Synopsis: Amy plumbs the depths of her memory to find the key to resisting the Martian terror.
Review: This final episode of this mini-series strayed so far away from the story in the book and or any other adaptation that it may as well be called ‘War of the something else.’
As with last week. The story is broken into two segments. The present where we have George, Amy, and Frederick, the little girl and the old woman trapped in a house while surrounded by hungry Martians. Whereas the other segment is in the future where Amy has reconnected with Ogilvy and is balancing finding a cure for the Alien plague with looking after George Jr.
If it was not apparent that this entire story was being told from Amy’s perspective, it is made so with this final episode. As the story departs even further from the books by killing off what should have been the main character, whose point of view the entirety of the story should be coming from.
Rupert Graves is the standout this week as he and Rafe Spall engage in a dialogue, which while rather on the nose, might well have been in keeping with perhaps H.G. Well’s left wind leaning. George who has become infected by typhoid breaks out into a monologue in which he states that the Alien invasion is a punishment to Great Britain for all of the empire-building. In the scene, Frederick who is portrayed by Graves slaps George’s argument down. It is probably the standout scene of the episode.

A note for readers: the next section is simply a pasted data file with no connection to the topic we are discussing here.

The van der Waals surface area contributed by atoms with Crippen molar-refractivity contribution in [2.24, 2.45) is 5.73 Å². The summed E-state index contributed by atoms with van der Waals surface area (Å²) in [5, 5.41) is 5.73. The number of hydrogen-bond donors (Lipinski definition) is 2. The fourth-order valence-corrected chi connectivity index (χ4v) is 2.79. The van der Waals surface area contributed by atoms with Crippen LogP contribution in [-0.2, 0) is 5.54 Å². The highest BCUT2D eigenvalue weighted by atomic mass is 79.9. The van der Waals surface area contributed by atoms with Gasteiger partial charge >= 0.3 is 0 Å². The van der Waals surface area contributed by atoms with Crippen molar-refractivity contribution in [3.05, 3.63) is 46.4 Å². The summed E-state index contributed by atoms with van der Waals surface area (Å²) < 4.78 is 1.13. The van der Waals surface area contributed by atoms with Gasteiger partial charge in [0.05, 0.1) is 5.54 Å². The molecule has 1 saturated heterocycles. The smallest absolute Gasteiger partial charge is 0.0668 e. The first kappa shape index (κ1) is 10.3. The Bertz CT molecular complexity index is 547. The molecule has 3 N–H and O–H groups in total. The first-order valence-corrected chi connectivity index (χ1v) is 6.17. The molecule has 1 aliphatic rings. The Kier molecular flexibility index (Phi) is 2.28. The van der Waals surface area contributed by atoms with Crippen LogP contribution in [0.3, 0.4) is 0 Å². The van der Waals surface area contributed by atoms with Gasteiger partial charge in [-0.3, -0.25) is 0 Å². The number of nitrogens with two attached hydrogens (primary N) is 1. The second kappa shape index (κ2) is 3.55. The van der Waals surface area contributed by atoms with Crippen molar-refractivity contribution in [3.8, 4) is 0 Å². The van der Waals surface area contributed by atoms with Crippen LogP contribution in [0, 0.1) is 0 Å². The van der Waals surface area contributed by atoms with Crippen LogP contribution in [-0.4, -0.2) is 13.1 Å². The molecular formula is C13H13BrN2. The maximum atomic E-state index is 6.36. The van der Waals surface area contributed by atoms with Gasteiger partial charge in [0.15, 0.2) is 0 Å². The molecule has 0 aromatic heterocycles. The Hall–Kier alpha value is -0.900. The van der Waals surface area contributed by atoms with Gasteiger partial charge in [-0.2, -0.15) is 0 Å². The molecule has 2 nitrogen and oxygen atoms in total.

In the last few weeks have given the story rather generous marks out of ten, which have hyped up the aggregate score. The truth is I really wanted to like this show. I had been looking forward to it all year after seeing it advertised in the back of last year’s Christmas Radio Times, but I’m afraid to say that I feel cheated and ripped off. It’s great to include strong female characters in shows, but when it becomes at the expense of what is a classic story and cancels out the main character. Then that to me is a TV writer that is taking way to many liberties with the origin story that he is supposed to be adapting. I could go so far with the changes we saw in episodes one and two from the book, but this third episode took things to far. So the story only warrants a two this week and that is only due to the strength of the aliens looking fairly cool and the one scene between Frederick and George, which at least tried to illustrate two world views.
Please for god’s sake BBC. Don’t make a sequel.
- Incidental Music8.0